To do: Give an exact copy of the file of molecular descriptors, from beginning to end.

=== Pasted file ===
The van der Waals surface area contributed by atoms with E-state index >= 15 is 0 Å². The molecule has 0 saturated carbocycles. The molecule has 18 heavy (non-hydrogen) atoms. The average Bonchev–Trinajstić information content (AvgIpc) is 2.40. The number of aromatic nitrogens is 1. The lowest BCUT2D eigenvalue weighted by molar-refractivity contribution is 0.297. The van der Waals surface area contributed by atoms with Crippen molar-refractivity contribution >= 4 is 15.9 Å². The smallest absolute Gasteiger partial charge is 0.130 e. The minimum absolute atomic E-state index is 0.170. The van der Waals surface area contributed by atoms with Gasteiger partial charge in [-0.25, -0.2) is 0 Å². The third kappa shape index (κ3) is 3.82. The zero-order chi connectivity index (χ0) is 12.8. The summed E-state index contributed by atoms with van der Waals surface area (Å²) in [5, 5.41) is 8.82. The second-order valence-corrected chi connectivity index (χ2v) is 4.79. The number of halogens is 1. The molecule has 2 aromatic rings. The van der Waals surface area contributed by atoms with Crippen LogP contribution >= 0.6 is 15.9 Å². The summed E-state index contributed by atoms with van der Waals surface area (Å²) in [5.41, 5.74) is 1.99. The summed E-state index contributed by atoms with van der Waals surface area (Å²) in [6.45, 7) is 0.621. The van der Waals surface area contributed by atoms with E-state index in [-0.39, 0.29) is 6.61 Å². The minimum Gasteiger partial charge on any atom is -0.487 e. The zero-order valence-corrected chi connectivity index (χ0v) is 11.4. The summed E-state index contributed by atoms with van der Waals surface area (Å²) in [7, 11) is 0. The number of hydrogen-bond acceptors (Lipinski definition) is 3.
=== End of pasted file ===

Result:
The van der Waals surface area contributed by atoms with E-state index >= 15 is 0 Å². The molecule has 0 saturated carbocycles. The molecule has 18 heavy (non-hydrogen) atoms. The average Bonchev–Trinajstić information content (AvgIpc) is 2.40. The number of aromatic nitrogens is 1. The lowest BCUT2D eigenvalue weighted by molar-refractivity contribution is 0.297. The van der Waals surface area contributed by atoms with Crippen molar-refractivity contribution >= 4 is 15.9 Å². The smallest absolute Gasteiger partial charge is 0.130 e. The minimum absolute atomic E-state index is 0.170. The van der Waals surface area contributed by atoms with Gasteiger partial charge in [-0.25, -0.2) is 0 Å². The third kappa shape index (κ3) is 3.82. The zero-order chi connectivity index (χ0) is 12.8. The summed E-state index contributed by atoms with van der Waals surface area (Å²) in [5, 5.41) is 8.82. The second-order valence-corrected chi connectivity index (χ2v) is 4.79. The number of halogens is 1. The molecule has 2 aromatic rings. The van der Waals surface area contributed by atoms with Crippen LogP contribution >= 0.6 is 15.9 Å². The summed E-state index contributed by atoms with van der Waals surface area (Å²) in [5.41, 5.74) is 1.99. The summed E-state index contributed by atoms with van der Waals surface area (Å²) in [6.45, 7) is 0.621. The van der Waals surface area contributed by atoms with E-state index in [-0.39, 0.29) is 6.61 Å². The minimum Gasteiger partial charge on any atom is -0.487 e. The zero-order valence-corrected chi connectivity index (χ0v) is 11.4. The summed E-state index contributed by atoms with van der Waals surface area (Å²) in [7, 11) is 0. The number of hydrogen-bond acceptors (Lipinski definition) is 3.